Terror Watch: The Flip Side of the NIE

A new National Intelligence Estimate (NIE) released yesterday spurred fresh fears that a resurgent Al Qaeda is rebuilding its capability to attack the United States. But the much-publicized document—actually a two-page summary of the entire report, most of which remains classified—is riddled with caveats and qualifiers that underscore how little hard evidence U.S. intelligence agencies really have about the size and capabilities of international terrorist groups and the threats they pose.

There's no precise information in the report on the whereabouts of Osama bin Laden and his No. 2, Ayman al-Zawahiri—or whether their network has any operatives currently inside the United States. In the declassified portion of the NIE, which reflects the consensus view of all U.S. intelligence agencies, the government also admits that since 9/11, they "have discovered only a handful of individuals in the United States with ties to Al Qaeda senior leadership," although U.S. agencies estimate that "Al Qaeda will intensify its efforts to put operatives here." FBI Deputy Director John Pistole acknowledged at a press conference announcing the new report that no Al Qaeda sleeper cell was currently known by U.S. authorities to exist inside the country. "Of course, it's the ones that we have not identified which would constitute a sleeper cell," he cautioned.

The NIE asserts—without much evidence—that U.S. agencies believe a renascent Al Qaeda central command will try to "leverage the contacts and capabilities of Al Qaeda in Iraq (AQI)," the deadly jihadi network set up by the late Abu Mussab al-Zarqawi, which pledged its loyalty to Osama bin Laden after wreaking havoc in post-invasion Iraq. However, officials at the press conference indicated the only hard evidence they had that AQI had an interest in attacking inside the U.S. was a statement posted on a Web site last October by Abu Ayyub, the network's purported leader, expressing the group's desire to try to attack inside the United States. The NIE's principal author, Ted Gistaro, the U.S. intelligence community's top terrorism expert, told reporters that U.S. agencies believed that "the overwhelming amount of AQI resources at present are focused on the conflict in Iraq, and that occupies most of their resources." (Gistaro also said flatly that AQI did not exist before the U.S. invasion of Iraq).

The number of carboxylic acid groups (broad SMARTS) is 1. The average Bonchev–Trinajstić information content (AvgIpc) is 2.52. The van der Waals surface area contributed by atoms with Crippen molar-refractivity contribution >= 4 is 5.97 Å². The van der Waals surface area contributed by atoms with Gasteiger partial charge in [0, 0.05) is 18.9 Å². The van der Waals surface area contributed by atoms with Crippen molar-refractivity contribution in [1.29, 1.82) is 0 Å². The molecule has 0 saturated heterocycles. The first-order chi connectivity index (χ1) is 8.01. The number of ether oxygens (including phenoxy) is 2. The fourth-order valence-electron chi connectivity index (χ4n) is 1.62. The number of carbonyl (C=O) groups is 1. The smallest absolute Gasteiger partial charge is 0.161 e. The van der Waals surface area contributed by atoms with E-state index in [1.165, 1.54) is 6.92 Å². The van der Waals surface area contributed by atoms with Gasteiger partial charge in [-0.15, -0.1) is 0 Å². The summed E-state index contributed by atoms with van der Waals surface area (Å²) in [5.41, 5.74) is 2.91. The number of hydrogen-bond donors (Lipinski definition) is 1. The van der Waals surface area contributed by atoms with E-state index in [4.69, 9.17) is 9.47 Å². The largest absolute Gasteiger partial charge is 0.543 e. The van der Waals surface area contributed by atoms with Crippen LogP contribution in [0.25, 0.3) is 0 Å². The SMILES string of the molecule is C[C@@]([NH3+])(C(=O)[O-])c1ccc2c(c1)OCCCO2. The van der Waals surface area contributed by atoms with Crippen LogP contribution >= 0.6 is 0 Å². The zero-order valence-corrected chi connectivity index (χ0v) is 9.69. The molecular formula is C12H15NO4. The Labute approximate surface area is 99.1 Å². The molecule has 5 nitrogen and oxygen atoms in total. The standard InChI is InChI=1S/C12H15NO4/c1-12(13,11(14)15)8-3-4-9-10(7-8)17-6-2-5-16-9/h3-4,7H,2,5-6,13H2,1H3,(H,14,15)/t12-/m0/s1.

The NIE summary also warned that the Lebanese-based Shiite Hizbullah movement, which had conducted anti-U.S. attacks overseas in the past, might consider striking against American interests or the continental United States. But the report suggested this was probably only likely if Hizbollah perceived the United States as a threat either to the movement itself or to its long-time patrons in Iran.

Officials said that they did not necessarily believe that Al Qaeda's leadership was as strong today as it had been before 9/11. At that stage, Osama bin Laden and his lieutenants, aided by a sympathetic regime in Afghanistan run by Taliban militants, operated an elaborate network of camps that recruited, indoctrinated and trained literally thousands of would-be Islamic holy warriors for terrorist and paramilitary operations in the region and abroad. The U.S.-led military campaign in Afghanistan after 9/11 drove the Taliban from power, and put Al Qaeda on the run. But the "peace pact"—under which the Pakistani government essentially agreed to allow tribes in remote border provinces to govern themselves without interference from Pakistani authorities (let alone their U.S. allies)—has given fugitive Al Qaeda leaders the space to groom new field commanders and recruit and train a new generation of jihadis.

U.S. officials do not believe that the situation in the tribal areas has degenerated to the point where Al Qaeda is once again operating large-scale training camps in the area. But these officials do believe that similar terrorist training now is going on in "compounds" inside the tribal areas, declining to be more specific. Officials also say there is evidence of a new "flow" of jihadi recruits to and from the region, particularly from countries in the "Maghreb," a region of Islamic influence in North Africa extending from Libya on the Mediterranean to Morocco on the Atlantic.